The first United States atrocity policy was the extermination order to kill every American Native person, “The only good Indian I ever saw were dead” United States General Philip Sheridan. This policy over a period of time instigated bounties paid out by different government agencies, raging from $2.00 to $200 for the severed heads of American Native People. The last United States Governments sanctioned murder of American Native people was December 30, 1890, known as the Wounded Knee Massacre.
      Knowing that the reservation system was actually a prison system to incarcerate all American Indians. And understanding that any Indian that was not imprisoned on a reservation was considered to be a war criminal, gives an understanding why an entire culture became fearful to admit that their heritage was based with the American Native Culture.
      “After the end of the Indian Wars, in the late 19th and early 20th centuries, the government outlawed the practice of traditional religious ceremonies” on Indian Reservations. With this unethical judicial policy the United States Indian School system was devised to condition American Native Children to be ashamed and reject their American Native Culture. Because of the tenacious behavior of the American Native Spiritual Leaders, on and off Indian reservations, to maintain their indigenous beliefs and traditions, the Bureau of Indian Affairs (BIA) submitted a law, in an attempt to outlawing the practicing of any and all American Native ceremonies (Culture), to the Congress of the United States in 1918.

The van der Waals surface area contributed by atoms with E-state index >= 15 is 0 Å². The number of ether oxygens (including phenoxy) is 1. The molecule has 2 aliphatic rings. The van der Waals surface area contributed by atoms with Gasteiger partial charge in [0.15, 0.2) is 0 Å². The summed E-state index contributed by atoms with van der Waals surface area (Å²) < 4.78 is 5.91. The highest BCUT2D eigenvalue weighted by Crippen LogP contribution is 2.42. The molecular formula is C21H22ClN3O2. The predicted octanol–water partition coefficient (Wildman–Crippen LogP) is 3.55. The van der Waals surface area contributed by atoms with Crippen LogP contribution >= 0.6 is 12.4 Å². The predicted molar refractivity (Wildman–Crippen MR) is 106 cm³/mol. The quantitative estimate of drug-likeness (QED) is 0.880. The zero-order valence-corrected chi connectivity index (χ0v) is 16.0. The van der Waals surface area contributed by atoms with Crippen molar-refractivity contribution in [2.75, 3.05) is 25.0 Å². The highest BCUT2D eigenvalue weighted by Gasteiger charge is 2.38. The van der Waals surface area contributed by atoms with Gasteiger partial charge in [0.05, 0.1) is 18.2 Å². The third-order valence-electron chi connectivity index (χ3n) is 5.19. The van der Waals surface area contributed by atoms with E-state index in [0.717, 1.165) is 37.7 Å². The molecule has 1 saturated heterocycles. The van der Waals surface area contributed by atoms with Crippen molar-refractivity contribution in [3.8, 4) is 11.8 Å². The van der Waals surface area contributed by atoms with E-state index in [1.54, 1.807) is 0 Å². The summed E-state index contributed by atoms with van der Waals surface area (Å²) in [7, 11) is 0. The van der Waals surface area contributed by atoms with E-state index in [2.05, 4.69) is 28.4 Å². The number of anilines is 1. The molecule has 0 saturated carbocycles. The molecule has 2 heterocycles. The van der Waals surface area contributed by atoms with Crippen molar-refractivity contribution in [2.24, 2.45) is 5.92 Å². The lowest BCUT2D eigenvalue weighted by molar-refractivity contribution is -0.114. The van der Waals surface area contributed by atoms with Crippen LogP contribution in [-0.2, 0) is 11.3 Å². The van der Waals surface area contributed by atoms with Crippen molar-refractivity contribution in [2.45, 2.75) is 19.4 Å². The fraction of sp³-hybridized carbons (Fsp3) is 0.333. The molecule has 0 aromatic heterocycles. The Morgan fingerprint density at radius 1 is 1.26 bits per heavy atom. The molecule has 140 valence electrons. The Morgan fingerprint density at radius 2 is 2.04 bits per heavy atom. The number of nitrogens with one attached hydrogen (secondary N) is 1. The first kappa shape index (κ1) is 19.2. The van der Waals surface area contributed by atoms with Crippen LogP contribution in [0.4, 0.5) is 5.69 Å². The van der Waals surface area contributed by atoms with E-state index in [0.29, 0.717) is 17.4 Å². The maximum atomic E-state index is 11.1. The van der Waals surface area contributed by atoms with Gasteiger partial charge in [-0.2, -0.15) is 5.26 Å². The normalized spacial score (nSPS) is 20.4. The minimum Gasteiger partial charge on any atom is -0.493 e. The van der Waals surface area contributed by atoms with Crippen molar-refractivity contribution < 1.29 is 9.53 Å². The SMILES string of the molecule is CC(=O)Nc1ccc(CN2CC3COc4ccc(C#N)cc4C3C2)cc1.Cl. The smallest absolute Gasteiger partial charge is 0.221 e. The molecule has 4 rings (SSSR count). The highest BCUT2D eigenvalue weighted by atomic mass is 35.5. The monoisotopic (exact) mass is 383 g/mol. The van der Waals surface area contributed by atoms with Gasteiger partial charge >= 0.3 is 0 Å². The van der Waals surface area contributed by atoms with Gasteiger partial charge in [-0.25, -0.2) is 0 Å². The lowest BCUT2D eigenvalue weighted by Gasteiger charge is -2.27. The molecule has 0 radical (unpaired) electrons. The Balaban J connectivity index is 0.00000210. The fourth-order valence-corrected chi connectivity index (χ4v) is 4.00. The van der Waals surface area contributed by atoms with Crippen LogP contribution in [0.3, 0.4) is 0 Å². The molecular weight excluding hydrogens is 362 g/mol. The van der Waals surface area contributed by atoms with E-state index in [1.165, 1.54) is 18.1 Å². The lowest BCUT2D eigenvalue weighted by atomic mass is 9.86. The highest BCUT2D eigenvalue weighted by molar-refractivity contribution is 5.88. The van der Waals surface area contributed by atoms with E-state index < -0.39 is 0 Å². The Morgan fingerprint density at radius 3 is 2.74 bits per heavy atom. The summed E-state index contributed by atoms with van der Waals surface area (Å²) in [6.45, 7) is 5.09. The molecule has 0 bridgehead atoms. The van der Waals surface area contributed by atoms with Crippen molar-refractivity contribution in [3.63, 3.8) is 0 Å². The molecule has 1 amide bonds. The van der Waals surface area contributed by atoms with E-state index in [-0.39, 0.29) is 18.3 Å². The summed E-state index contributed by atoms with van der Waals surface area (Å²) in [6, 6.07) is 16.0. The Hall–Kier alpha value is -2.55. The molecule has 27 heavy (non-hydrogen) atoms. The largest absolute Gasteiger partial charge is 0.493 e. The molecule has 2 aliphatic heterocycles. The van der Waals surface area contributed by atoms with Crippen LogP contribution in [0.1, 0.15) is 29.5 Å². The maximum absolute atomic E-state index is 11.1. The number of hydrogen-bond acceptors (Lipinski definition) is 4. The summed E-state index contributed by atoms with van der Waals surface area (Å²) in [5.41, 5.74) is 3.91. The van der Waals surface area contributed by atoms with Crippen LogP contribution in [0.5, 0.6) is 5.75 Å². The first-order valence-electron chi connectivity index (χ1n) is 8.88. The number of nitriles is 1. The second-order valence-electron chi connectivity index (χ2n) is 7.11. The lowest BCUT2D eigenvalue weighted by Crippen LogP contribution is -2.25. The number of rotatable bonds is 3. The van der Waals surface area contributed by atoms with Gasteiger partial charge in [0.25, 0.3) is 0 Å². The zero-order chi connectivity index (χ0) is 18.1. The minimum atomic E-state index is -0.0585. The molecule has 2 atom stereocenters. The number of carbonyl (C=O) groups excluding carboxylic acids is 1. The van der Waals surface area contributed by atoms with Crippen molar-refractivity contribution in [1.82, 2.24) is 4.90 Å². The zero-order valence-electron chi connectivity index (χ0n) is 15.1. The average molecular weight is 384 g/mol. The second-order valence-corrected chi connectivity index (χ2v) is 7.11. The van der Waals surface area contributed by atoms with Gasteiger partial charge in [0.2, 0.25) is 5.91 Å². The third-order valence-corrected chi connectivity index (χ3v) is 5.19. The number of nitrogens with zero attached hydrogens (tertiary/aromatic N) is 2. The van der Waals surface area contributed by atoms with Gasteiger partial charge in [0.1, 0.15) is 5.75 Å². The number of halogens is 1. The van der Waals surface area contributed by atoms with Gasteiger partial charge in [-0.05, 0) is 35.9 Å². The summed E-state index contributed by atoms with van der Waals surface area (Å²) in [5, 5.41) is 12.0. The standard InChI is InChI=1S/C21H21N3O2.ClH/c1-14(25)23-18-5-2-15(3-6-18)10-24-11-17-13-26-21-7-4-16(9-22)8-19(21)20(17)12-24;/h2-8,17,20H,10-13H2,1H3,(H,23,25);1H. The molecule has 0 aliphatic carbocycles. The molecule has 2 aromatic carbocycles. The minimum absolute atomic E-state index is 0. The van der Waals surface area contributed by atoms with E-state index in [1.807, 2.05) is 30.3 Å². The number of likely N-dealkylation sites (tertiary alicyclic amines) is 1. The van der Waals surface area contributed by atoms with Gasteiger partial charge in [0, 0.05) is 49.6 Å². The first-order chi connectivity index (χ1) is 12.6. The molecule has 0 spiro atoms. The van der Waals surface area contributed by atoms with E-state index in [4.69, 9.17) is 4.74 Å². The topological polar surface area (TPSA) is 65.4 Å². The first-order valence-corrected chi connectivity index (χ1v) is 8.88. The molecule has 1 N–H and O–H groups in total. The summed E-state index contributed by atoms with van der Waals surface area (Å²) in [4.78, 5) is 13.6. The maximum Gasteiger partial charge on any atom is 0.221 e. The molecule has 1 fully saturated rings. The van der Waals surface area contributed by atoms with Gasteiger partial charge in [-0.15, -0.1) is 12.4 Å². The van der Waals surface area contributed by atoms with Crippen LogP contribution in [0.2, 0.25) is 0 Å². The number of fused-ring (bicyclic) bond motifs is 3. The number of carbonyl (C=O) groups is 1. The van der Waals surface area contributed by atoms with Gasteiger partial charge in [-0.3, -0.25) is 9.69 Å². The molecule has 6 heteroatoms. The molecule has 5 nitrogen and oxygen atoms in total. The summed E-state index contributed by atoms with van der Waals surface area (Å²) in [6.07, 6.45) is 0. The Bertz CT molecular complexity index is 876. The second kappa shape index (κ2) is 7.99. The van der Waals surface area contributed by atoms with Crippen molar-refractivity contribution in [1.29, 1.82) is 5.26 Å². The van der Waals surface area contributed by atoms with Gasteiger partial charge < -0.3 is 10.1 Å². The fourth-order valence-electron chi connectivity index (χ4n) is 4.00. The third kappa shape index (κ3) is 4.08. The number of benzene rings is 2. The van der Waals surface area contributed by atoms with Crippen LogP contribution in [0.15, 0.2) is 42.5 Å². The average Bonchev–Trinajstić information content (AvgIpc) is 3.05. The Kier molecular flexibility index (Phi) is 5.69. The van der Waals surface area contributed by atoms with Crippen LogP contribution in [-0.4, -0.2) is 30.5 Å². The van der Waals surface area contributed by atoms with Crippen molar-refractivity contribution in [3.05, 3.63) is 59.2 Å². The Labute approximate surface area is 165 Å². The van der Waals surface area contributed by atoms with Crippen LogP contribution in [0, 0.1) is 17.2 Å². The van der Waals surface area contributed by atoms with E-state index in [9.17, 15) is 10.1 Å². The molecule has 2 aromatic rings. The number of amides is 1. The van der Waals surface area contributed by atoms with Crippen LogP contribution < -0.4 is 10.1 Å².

In front of congress my Great Grandfather James Mooney, Smithsonian Institute Ethnologist argued successfully against this proposed law. However he knew this laws defeat would not stop the ‘influences’ of the BIA from renewing their efforts to exterminate the entire indigenous American Native Culture. Knowing that the reservation system were sovereign nations and / or prisons, that disqualified them from receiving constitution rights and privileges, guaranteed by the United States Constitution. He rightfully surmised that the only way to save the entire American Native Culture from being exterminated, the Native American Culture needed to be incorporated as a religion and or church, this enabling it to receive its rights to exist and receive protection under the First Amendment of the Bill of Rights. Thus the founding of the first Native American Church (NAC) was incorporated in 1918, in which James Mooney wrote the By-Laws for this NAC.
      Since 1918 there has been a conspiracy perpetrated by the controlling factors working through the Bureau of Indian Affairs and involving the entire United States Judicial System to deny or limit the American Native Culture (Native American Church) of receiving its constitutional rights and privileges.
      The War on Drugs is in reality a War on the Indigenous American Native Culture.

      http://www.nativeamericanchurches.org/onaccomplaint-endraciestwar

  5. Pingback: Federal Court Dismisses Most Claims by Oklevueha Native American Church re: Cannabis | Turtle Talk

  6. Pingback: Ninth Circuit Briefs in Oklevueha Native American Church v. Holder | Turtle Talk